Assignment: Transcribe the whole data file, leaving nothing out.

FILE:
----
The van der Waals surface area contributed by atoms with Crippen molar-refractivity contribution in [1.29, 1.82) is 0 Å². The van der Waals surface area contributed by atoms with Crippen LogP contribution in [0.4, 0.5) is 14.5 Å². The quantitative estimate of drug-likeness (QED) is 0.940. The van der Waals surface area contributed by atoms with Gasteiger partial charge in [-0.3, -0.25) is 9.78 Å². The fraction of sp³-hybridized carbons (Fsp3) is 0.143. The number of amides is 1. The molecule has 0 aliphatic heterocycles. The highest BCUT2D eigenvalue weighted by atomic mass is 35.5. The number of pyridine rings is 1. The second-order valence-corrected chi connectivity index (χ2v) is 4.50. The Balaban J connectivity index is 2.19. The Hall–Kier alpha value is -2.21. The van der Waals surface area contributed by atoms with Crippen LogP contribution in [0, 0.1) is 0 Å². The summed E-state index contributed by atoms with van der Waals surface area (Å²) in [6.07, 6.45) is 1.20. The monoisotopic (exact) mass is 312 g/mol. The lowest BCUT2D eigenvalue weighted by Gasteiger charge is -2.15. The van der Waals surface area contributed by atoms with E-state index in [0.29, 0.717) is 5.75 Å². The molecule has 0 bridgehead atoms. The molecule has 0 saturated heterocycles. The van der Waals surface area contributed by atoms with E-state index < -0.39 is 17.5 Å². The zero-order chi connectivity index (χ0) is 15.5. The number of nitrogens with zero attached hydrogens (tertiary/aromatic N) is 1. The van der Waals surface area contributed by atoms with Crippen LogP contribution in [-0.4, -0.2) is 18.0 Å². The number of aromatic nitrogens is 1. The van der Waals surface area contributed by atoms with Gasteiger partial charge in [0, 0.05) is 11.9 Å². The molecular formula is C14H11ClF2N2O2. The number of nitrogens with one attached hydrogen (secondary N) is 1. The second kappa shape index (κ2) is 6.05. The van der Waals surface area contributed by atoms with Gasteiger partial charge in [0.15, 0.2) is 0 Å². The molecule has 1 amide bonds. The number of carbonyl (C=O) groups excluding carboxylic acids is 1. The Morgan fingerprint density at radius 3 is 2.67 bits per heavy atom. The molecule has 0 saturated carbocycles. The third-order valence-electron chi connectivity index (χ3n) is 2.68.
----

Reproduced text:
The van der Waals surface area contributed by atoms with Crippen molar-refractivity contribution in [1.29, 1.82) is 0 Å². The van der Waals surface area contributed by atoms with Crippen LogP contribution in [0.4, 0.5) is 14.5 Å². The quantitative estimate of drug-likeness (QED) is 0.940. The van der Waals surface area contributed by atoms with Gasteiger partial charge in [-0.3, -0.25) is 9.78 Å². The fraction of sp³-hybridized carbons (Fsp3) is 0.143. The number of amides is 1. The molecule has 0 aliphatic heterocycles. The highest BCUT2D eigenvalue weighted by atomic mass is 35.5. The number of pyridine rings is 1. The second-order valence-corrected chi connectivity index (χ2v) is 4.50. The Balaban J connectivity index is 2.19. The Hall–Kier alpha value is -2.21. The van der Waals surface area contributed by atoms with Crippen LogP contribution in [0, 0.1) is 0 Å². The summed E-state index contributed by atoms with van der Waals surface area (Å²) in [6.07, 6.45) is 1.20. The monoisotopic (exact) mass is 312 g/mol. The lowest BCUT2D eigenvalue weighted by Gasteiger charge is -2.15. The van der Waals surface area contributed by atoms with E-state index in [0.29, 0.717) is 5.75 Å². The molecule has 0 bridgehead atoms. The molecule has 0 saturated heterocycles. The van der Waals surface area contributed by atoms with E-state index < -0.39 is 17.5 Å². The zero-order chi connectivity index (χ0) is 15.5. The number of nitrogens with zero attached hydrogens (tertiary/aromatic N) is 1. The van der Waals surface area contributed by atoms with Crippen LogP contribution in [-0.4, -0.2) is 18.0 Å². The number of aromatic nitrogens is 1. The van der Waals surface area contributed by atoms with Gasteiger partial charge in [0, 0.05) is 11.9 Å². The molecular formula is C14H11ClF2N2O2. The number of nitrogens with one attached hydrogen (secondary N) is 1. The second kappa shape index (κ2) is 6.05. The van der Waals surface area contributed by atoms with Gasteiger partial charge in [0.15, 0.2) is 0 Å². The molecule has 1 amide bonds. The number of carbonyl (C=O) groups excluding carboxylic acids is 1. The Morgan fingerprint density at radius 3 is 2.67 bits per heavy atom. The molecule has 0 saturated carbocycles. The third-order valence-electron chi connectivity index (χ3n) is 2.68.